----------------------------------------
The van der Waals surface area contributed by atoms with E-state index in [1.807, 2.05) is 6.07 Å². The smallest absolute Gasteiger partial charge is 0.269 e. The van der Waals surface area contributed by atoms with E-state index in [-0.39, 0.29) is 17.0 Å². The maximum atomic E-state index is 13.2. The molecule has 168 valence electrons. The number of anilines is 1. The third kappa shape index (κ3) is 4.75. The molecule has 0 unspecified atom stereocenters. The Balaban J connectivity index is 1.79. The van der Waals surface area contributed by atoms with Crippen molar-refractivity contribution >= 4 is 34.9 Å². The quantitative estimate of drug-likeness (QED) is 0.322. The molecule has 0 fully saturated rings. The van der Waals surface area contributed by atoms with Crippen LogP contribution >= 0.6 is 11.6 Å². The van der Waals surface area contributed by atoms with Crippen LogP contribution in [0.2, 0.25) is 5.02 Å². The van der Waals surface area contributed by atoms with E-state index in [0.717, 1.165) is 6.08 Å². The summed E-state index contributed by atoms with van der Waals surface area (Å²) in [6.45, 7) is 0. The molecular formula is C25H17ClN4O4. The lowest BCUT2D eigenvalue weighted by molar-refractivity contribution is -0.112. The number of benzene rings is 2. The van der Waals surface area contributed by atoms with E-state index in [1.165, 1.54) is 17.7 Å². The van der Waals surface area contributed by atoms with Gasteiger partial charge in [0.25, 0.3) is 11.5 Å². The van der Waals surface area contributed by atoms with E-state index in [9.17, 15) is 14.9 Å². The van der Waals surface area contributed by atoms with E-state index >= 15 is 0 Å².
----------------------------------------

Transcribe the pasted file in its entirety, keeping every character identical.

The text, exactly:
The van der Waals surface area contributed by atoms with E-state index in [1.807, 2.05) is 6.07 Å². The smallest absolute Gasteiger partial charge is 0.269 e. The van der Waals surface area contributed by atoms with E-state index in [-0.39, 0.29) is 17.0 Å². The maximum atomic E-state index is 13.2. The molecule has 168 valence electrons. The number of anilines is 1. The third kappa shape index (κ3) is 4.75. The molecule has 0 unspecified atom stereocenters. The Balaban J connectivity index is 1.79. The van der Waals surface area contributed by atoms with Crippen molar-refractivity contribution >= 4 is 34.9 Å². The quantitative estimate of drug-likeness (QED) is 0.322. The molecule has 0 fully saturated rings. The van der Waals surface area contributed by atoms with Crippen LogP contribution >= 0.6 is 11.6 Å². The van der Waals surface area contributed by atoms with Crippen LogP contribution in [0.2, 0.25) is 5.02 Å². The van der Waals surface area contributed by atoms with E-state index in [0.717, 1.165) is 6.08 Å². The summed E-state index contributed by atoms with van der Waals surface area (Å²) in [6.45, 7) is 0. The molecular formula is C25H17ClN4O4. The lowest BCUT2D eigenvalue weighted by molar-refractivity contribution is -0.112. The number of benzene rings is 2. The van der Waals surface area contributed by atoms with E-state index in [1.165, 1.54) is 17.7 Å². The van der Waals surface area contributed by atoms with Gasteiger partial charge in [0.25, 0.3) is 11.5 Å². The van der Waals surface area contributed by atoms with E-state index in [9.17, 15) is 14.9 Å². The van der Waals surface area contributed by atoms with E-state index >= 15 is 0 Å².